Sara Hamilton, KABA Georgia's treasurer, just graduated from Emory University's law school in May and is working for national labor and employment firm Littler Mendelson. She said Towery and Choi, whom she met through the Asian law student association at Emory, have been mentors to her and she wants to do the same for law students.
"I hear how [older Korean-American lawyers] entered a tough profession like this without a mentor and I can't imagine doing this without June and Han," said Hamilton, who is of Korean descent and grew up in a small town in Oregon. She developed an interest in Korean culture after living in Korea after college.
Steve Park, a native of Korea who moved to the United States at 14, said he's an example of the benefit of having a mentor. Park is a seventh-year associate in corporate finance at Nelson Mullins and works with Towery. He is up for partnership this year, which he attributed to "Ms. Towery looking out for my development," by advising him on marketing himself, providing service to the right clients and other professional development issues.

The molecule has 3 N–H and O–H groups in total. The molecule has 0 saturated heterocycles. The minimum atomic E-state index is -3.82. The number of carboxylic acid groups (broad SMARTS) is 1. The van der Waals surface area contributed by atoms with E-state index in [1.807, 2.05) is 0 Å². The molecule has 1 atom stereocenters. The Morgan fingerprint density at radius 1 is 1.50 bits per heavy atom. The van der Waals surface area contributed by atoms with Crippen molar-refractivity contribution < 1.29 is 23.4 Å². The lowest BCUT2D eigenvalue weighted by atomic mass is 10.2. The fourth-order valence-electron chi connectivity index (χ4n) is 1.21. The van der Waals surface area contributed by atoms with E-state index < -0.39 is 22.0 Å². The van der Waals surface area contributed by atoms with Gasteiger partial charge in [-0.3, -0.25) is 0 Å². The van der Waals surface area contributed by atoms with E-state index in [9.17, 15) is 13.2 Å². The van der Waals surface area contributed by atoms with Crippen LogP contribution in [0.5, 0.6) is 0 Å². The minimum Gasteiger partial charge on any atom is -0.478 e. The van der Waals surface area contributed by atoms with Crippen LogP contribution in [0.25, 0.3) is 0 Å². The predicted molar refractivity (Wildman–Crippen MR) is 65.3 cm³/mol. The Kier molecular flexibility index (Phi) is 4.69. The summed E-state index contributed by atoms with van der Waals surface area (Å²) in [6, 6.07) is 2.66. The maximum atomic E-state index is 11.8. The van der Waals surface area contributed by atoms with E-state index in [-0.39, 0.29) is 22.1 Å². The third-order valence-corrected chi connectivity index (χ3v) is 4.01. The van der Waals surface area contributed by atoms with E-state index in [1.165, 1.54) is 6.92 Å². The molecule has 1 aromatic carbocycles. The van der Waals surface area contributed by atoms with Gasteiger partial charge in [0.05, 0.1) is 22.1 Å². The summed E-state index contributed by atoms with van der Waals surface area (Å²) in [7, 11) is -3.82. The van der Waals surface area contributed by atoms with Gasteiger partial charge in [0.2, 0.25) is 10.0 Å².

Another KABA Georgia member, Alex Shin, who is a first-year corporate associate at Nelson Mullins, said he knew several Korean-American lawyers already -- and after the KABA Georgia launch is "finding out there are a lot more than I thought."
Shin, like Park, was born in Korea and came to the U.S. at 14. "My mentorship with Steve and Ms. Towrey has been huge so far in my short career," he said. "I'm still learning the ropes."
While most of the new bar association's members are lawyers and law students of Korean descent, the organizers emphasized that the group is open to anyone with an interest in Korean culture.
An increasing number of South Korean companies are doing business in the Southeast, including auto manufacturers Kia and Hyundai.
Park said the Kia plant in LaGrange, Ga., and the Hyundai plant in Alabama have created a boom for Korean business locally. He represents Korean banks from New York that are financing deals for Korean companies starting U.S. operations. Many of them are parts suppliers to Hyundai and Kia, Park said.
The U.S. subsidiary of Doosan Infracore, a construction-equipment maker that owns Bobcat, is headquartered in Atlanta and electronics maker Samsung also does business here.
Choi said the free trade agreement between the Republic of Korea and the United States, which went into effect in March, could stimulate more business between South Korean and U.S. companies in manufacturing and electronics, as well as other areas that are "not quite ripe," such as biotech and health sciences.